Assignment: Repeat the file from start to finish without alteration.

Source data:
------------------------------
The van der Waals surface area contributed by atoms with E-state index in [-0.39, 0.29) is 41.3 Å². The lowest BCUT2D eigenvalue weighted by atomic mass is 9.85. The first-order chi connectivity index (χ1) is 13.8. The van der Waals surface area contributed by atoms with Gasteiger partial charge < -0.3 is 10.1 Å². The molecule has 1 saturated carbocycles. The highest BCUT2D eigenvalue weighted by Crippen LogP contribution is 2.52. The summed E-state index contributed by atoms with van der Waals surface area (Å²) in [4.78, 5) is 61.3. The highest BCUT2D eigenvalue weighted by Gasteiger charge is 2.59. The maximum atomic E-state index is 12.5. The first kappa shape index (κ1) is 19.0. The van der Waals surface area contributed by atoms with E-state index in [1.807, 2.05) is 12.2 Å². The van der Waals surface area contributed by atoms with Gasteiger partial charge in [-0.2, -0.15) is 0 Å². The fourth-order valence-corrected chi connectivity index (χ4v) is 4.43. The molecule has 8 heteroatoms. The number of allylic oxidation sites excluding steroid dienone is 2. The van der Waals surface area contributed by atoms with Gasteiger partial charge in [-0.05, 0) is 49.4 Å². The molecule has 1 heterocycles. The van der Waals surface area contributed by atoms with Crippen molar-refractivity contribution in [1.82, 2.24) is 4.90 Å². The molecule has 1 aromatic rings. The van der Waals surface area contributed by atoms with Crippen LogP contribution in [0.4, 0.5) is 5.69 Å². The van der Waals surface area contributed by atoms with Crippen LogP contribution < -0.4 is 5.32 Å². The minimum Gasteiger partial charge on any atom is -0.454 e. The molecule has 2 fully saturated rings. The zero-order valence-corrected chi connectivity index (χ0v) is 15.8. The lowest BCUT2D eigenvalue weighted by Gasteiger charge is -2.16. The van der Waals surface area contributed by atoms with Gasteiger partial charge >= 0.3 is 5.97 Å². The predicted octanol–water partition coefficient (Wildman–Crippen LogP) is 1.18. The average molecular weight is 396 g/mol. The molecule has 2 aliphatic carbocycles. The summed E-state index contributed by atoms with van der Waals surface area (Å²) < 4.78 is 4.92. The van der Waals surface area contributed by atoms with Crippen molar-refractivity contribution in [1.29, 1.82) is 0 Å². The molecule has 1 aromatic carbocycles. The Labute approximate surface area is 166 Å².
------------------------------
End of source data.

The van der Waals surface area contributed by atoms with E-state index in [-0.39, 0.29) is 41.3 Å². The lowest BCUT2D eigenvalue weighted by atomic mass is 9.85. The first-order chi connectivity index (χ1) is 13.8. The van der Waals surface area contributed by atoms with Gasteiger partial charge < -0.3 is 10.1 Å². The molecule has 1 saturated carbocycles. The highest BCUT2D eigenvalue weighted by Crippen LogP contribution is 2.52. The summed E-state index contributed by atoms with van der Waals surface area (Å²) in [4.78, 5) is 61.3. The highest BCUT2D eigenvalue weighted by Gasteiger charge is 2.59. The maximum atomic E-state index is 12.5. The first kappa shape index (κ1) is 19.0. The van der Waals surface area contributed by atoms with E-state index in [1.807, 2.05) is 12.2 Å². The van der Waals surface area contributed by atoms with Gasteiger partial charge in [-0.2, -0.15) is 0 Å². The fourth-order valence-corrected chi connectivity index (χ4v) is 4.43. The molecule has 8 heteroatoms. The number of allylic oxidation sites excluding steroid dienone is 2. The van der Waals surface area contributed by atoms with Gasteiger partial charge in [-0.05, 0) is 49.4 Å². The molecule has 1 heterocycles. The van der Waals surface area contributed by atoms with Crippen molar-refractivity contribution in [1.82, 2.24) is 4.90 Å². The molecule has 1 aromatic rings. The van der Waals surface area contributed by atoms with Crippen LogP contribution in [0.4, 0.5) is 5.69 Å². The van der Waals surface area contributed by atoms with Crippen LogP contribution < -0.4 is 5.32 Å². The minimum Gasteiger partial charge on any atom is -0.454 e. The molecule has 2 fully saturated rings. The zero-order valence-corrected chi connectivity index (χ0v) is 15.8. The lowest BCUT2D eigenvalue weighted by Gasteiger charge is -2.16. The van der Waals surface area contributed by atoms with Gasteiger partial charge >= 0.3 is 5.97 Å². The predicted octanol–water partition coefficient (Wildman–Crippen LogP) is 1.18. The average molecular weight is 396 g/mol. The molecule has 2 aliphatic carbocycles. The summed E-state index contributed by atoms with van der Waals surface area (Å²) < 4.78 is 4.92. The van der Waals surface area contributed by atoms with Crippen molar-refractivity contribution in [1.29, 1.82) is 0 Å². The molecule has 1 aromatic carbocycles. The Labute approximate surface area is 166 Å².